The Gregorian Institute Shield, composed of the crossed gold and silver keys of the Papal Insignia, an open book with the words 'Via Veritas Vita' ('The Way, the Truth, and the Life') written on its pages, three golden six-sided stars on a red banner, and a Germanic cross.

at BENEDICTINE COLLEGE

This Sunday, Jesus Offers Rest — If You Are ‘Little’

This Sunday’s Gospel (the 14th Sunday of Ordinary Time, Year A) includes some of the most consoling words in Scripture. “Come to me, all you who labor and are burdened, and I will give you rest.”

Anyone who has had a relationship with Jesus Christ knows exactly what that means. The greatest feeling in the world is not any kind of bodily pleasure, but the supernatural rest of an encounter with Jesus Christ, especially in the sacraments of confession and the Eucharist.

But we also know that Christ’s peace is not an easily won sentimentality, as his next words make clear.

“Take my yoke upon you and learn from me, for I am meek and humble of heart,” he says; “and you will find rest for yourselves. For my yoke is easy, and my burden light.”

Jesus does not come simply bringing peace. He brings a “yoke” and a “burden.” He also expects a “humble heart” — and for us, humility only comes through humiliation.

In other words, Jesus gives us the recipe for peace and rest, but the ingredients are sometimes bitter and they require surrender to the unknown and acceptance of the unpleasant.

The key is to pick the approach to life that Jesus describes and St. Paul names.

Jesus describes the two approaches to life in this Sunday’s Gospel in provocative terms: “I give praise to you, Father, Lord of heaven and earth, for although you have hidden these things from the wise and the learned, you have revealed them to little ones.”

St. Paul puts the same thing a different way in his letter to the Romans “You are not in the flesh; on the contrary, you are in the spirit,” he says. “If you live according to the flesh, you will die, but if by the Spirit you put to death the deeds of the body, you will live.”

What does it mean to live “in the flesh”? It is nicely summed up in Christ’s words to the Apostles who preferred sleep to obedience in the Garden of Gethsemane: “The spirit is willing but the flesh is weak” (Matthew 26:41). Paul lists the works of the flesh to the Galatians, including impurity, strife, jealousy, selfishness and even partisanship.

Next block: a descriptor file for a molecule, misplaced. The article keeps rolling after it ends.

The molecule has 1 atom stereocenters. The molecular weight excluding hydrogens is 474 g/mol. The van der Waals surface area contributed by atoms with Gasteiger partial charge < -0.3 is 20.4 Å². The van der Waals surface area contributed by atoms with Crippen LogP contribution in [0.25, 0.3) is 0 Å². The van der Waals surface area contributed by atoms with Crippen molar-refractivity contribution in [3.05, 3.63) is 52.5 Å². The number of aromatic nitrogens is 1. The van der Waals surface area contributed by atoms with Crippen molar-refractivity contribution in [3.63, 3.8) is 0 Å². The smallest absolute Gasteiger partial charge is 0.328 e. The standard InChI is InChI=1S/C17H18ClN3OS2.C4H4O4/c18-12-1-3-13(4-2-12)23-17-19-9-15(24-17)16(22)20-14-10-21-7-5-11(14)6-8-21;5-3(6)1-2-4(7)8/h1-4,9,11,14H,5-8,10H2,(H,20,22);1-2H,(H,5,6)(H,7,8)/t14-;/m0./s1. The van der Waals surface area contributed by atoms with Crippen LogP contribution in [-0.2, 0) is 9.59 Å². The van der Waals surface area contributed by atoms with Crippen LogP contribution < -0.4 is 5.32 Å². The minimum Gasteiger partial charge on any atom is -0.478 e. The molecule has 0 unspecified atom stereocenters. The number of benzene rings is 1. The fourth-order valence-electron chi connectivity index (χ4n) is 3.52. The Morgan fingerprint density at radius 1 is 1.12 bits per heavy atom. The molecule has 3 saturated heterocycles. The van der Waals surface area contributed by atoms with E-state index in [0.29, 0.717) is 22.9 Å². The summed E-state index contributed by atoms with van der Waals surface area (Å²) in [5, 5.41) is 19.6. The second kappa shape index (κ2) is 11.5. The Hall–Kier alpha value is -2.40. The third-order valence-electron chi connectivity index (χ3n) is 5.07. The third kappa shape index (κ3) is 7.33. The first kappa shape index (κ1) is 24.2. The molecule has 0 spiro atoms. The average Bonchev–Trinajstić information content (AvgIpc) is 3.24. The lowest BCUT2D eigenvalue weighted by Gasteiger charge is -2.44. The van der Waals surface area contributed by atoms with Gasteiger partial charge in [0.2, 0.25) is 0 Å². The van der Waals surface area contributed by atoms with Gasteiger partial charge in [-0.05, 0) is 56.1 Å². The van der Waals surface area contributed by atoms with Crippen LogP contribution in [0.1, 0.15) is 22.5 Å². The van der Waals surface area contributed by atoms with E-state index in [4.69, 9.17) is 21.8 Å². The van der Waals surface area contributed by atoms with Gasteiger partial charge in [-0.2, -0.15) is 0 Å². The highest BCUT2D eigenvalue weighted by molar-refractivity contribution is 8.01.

To “live in the flesh” means to center your life around your passions — for lust, food, drink, money or even for politics and your own opinions.

Things are “hidden” from the wise and learned because they live in the flesh.

Good theology, as St. Anselm put it in the 11th century, is “faith seeking understanding.” The opposite, bad theology would be “Mistrust demanding proof.”

Some very smart people get caught in that trap. They start, perhaps, by valuing the truth above all. They may be skeptics who want to test everything, which is good — but refuse to test their own biases. They may be apologetics experts who embrace the Church enthusiastically — until they discover that the flesh and blood people who make it up are messier than their pristine arguments. Others people become so committed to their own reasoning that they reject Councils and Popes.

And it isn’t just “they.” We each approach new ideas with our own biases, blindnesses, and commitments to a pet theory or ideology, and find it next to impossible to back down.

But the truth is “revealed to the little ones.” Those are the ones who Paul says “live in the spirit” because they are childlike: docile, humble, and open to new truth. That describes us too, I hope.

The extent to which we are willing to be little is the extent to which we will be saved.

When I was editor of the National Catholic Register, author H.W. Crocker III wrote something in a commentary piece that I have never forgotten:

“We few, we happy few, we band of brothers who accept the Church’s teaching on contraception do not, ultimately, do so because of the unchanging tradition of the Church or the argument from natural law or any other argument, however true. Ultimately, we accept the Church’s teaching because we have decided to give without counting the cost.”

That is true for me of contraception and so much more. The best answer I can muster to Jesus’s question, “Will you also go away?” is often Peter’s in the Gospel of John. “Lord, to whom shall we go? You have the words of eternal life, and we have believed, and come to know, that you are the Holy One of God.”

After all, we can never get all that truth on our own. “No one knows the Father except the Son and anyone to whom the Son wishes to reveal him,” says Jesus.

And who is the Son?

In the first reading Zechariah prophecies who he is: “A just savior he is, meek, and riding on an ass, on a colt, the foal of an ass.” But then, “He shall banish the chariot,” says Zechariah, “the warrior’s bow shall be banished. … his dominion shall be from sea to sea.”

Who but a fool would accept a savior who presents himself that way? And whose personal certainties will survive when he strips away every earthly power?

Image: MATEUS 27 2425 Flickr

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Tom Hoopes

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Tom Hoopes, author of The Rosary of Saint John Paul II, The Fatima Family Handbook and What Pope Francis Really Said, is writer in residence at Benedictine College in Kansas. A former reporter in the Washington, D.C., area, he served as press secretary of the U.S. House Ways & Means Committee Chairman and spent 10 years as executive editor of the National Catholic Register newspaper and Faith & Family magazine. His work frequently appears in Catholic publications such as Aleteia and the Register. He lives in Atchison, Kansas, with his wife, April, and has nine children.